The Olduvai Gorge or Oldupai Gorge is a paleoanthropological site in the eastern Serengeti Plain, near northern Tanzania, in East Africa. The gorge is nicknamed the “Cradle of Mankind” because it is believed to be the site of found remains of the first human beings to walk on Earth. Recent discoveries in Ethiopia and South Africa, however, push the age of the first humans back further in time.
The Olduvai gorge was created by erosion that spanned over 2 million years. It is a steep ravine – at 30 miles (48 km) wide, 295 feet (90 meters) deep and over 30 miles (48 km) long. A side gorge joins the main gorge about 12 miles (19 km) downstream of Lake Masek and Lake Ndutu. The word olduvai comes from the Maasai language of the Maasai people and means “the place of the wild sisal.” Sisal is an abundant plant throughout the gorge.
German physician and archaeologist Wilhelm Kattwinkel was traveling in German East Africa in 1911 and visited the area in hopes of finding artifacts. Kattwinkel found several fossil bones of an extinct three-toed horse, and his discovery inspired others to visit the area. Geologist Hans Reck led a team to the gorge in 1913, and hominin remains were discovered. World War I halted expeditions for some years; in 1931 Louis Leakey led a team to the gorge. Leakey found several hand axes, and returned to the gorge in 1935 with his wife, Mary, and geologist Percy Edward Kent.
The Leakeys continued to visit the site over the next several years, and even brought their son ,Jonathan, into their work. They uncovered tools, pieces of animal bones, and human remains. In 1960, Jonathan made a significant discovery when he unearthed a jawbone for Homo habilis, the early human species that occupied the gorge approximately 1.9 million years ago. Geologist Reck released The Geology of Olduvai Gorge in 1976, which included a detailed synopsis of five main levels to the gorge, which have since been reclassified into seven.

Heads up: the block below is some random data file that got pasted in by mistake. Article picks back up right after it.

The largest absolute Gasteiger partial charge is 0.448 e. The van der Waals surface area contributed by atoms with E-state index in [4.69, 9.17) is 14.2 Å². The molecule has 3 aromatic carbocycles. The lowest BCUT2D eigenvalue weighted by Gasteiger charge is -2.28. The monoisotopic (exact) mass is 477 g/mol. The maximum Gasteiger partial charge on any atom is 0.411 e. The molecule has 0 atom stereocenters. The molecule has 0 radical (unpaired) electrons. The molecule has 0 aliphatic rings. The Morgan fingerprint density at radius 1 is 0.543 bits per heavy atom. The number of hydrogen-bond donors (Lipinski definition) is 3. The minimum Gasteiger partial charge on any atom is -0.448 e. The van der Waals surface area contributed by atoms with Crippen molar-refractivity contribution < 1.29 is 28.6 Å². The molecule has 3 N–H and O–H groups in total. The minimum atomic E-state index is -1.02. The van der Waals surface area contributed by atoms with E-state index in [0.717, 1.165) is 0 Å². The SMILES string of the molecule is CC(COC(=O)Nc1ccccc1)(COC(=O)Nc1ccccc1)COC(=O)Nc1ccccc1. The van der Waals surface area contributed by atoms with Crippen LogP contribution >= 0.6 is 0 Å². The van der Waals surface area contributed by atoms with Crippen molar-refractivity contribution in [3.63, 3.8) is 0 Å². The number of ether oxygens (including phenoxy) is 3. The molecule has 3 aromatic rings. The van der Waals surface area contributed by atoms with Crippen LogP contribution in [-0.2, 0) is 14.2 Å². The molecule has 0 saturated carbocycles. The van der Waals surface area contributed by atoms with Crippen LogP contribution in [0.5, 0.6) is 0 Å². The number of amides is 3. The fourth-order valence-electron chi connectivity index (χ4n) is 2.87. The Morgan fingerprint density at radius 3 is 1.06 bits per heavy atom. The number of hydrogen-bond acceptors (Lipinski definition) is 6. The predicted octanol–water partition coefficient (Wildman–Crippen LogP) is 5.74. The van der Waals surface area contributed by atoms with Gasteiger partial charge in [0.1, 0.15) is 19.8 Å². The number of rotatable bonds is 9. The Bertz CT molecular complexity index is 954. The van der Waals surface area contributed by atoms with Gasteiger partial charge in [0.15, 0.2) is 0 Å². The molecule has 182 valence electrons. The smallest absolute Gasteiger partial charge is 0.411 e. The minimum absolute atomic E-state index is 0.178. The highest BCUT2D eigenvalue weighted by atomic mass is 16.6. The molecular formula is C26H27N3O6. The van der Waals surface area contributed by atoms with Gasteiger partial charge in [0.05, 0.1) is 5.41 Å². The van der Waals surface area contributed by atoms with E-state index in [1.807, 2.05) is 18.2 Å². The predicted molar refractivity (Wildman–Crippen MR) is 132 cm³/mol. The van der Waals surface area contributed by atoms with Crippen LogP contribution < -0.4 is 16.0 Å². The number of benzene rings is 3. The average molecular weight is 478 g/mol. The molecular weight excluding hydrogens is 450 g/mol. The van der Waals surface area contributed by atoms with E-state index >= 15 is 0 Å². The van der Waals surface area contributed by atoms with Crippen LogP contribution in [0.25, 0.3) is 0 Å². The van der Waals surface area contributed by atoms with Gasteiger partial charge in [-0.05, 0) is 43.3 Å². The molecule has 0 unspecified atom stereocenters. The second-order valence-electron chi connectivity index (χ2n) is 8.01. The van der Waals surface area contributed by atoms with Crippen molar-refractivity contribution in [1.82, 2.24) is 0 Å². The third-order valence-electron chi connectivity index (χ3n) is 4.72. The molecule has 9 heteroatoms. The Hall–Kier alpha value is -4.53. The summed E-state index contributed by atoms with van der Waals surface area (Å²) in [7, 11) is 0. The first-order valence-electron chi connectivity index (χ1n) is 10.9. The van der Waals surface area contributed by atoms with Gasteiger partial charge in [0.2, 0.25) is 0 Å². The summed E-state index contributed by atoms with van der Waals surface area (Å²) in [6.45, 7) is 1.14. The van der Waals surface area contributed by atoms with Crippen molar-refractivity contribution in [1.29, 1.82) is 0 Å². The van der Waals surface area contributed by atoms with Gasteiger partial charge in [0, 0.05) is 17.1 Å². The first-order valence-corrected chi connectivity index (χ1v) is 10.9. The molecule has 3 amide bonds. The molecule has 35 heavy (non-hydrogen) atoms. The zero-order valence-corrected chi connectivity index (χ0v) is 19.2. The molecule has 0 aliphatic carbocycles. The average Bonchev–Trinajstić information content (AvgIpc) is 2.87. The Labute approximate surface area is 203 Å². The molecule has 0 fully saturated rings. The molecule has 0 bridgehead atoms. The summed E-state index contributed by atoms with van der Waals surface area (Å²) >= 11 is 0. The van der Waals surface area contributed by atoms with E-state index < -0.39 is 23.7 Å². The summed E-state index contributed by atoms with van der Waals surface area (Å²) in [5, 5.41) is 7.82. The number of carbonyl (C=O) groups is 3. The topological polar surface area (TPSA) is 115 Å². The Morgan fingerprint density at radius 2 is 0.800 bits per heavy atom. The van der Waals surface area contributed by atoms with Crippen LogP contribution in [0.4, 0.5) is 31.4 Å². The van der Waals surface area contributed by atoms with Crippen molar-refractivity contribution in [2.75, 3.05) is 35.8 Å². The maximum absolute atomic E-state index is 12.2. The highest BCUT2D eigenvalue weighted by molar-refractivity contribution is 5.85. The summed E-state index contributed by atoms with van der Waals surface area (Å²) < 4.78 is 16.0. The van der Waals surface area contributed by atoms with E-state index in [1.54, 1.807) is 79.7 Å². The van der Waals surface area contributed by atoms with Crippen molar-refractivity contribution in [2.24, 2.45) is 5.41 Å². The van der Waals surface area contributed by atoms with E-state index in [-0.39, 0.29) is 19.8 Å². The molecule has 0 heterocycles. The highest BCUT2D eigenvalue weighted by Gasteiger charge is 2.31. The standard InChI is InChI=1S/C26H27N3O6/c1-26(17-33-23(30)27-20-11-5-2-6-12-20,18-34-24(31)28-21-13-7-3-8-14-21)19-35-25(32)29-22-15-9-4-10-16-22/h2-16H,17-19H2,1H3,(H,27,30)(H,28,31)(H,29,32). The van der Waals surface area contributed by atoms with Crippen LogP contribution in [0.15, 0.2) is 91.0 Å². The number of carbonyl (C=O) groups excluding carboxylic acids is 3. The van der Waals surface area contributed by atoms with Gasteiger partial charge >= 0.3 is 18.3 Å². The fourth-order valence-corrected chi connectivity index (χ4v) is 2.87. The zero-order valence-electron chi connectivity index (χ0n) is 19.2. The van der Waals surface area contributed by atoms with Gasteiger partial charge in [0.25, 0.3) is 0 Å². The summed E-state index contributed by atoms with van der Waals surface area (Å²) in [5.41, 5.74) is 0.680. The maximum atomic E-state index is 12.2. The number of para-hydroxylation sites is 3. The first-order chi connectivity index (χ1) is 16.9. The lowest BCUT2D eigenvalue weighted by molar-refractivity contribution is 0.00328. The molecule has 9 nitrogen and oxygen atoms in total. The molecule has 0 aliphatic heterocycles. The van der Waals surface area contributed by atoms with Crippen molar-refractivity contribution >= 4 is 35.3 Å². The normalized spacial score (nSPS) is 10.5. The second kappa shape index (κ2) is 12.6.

Bed I is the oldest and lowest in the sequence, and is made of 20-46 meters of basalt and claystone. This bed has the oldest fossils, stone tools, and human bones. Bed II consists of 21-35 meters of clay and sandstone, and a chert nodule quarry that was discovered produced over 14,000 pieces, as well as hand axes and early mammal teeth. Bed III is 6-10 meters of sandstones and conglomerates that yield a distinctly red color. Bed IV contains 5-8 meters of clays, sandstones and conglomerates. The top beds have been reclassified as the Masek, Ndutu, and Naisiu Beds and are composed of two episodes of aeolian ash from the Kerimasi volcano.
The Olduvai Gorge Museum was first dedicated in the late 1970s by Mary Leakey, and was replaced by a new building in 2018, the same year the Olduvai Gorge Monument was erected. Created by artist Fest Kijo, the monument features two large concrete skulls, depicting the first two species found at the gorge. Exhibits at the museum have featured artifacts and research from the surrounding area since its inception. Daily lectures are offered by the Antiquities guides, and safaris are available to view migrations of wildebeest, zebra, lion, elephant, and cheetah that annually pass through the gorge. Other animals seen in the gorge are giraffe, agama lizard, leopard tortoise, dik-dik antelope and Grant’s gazelle.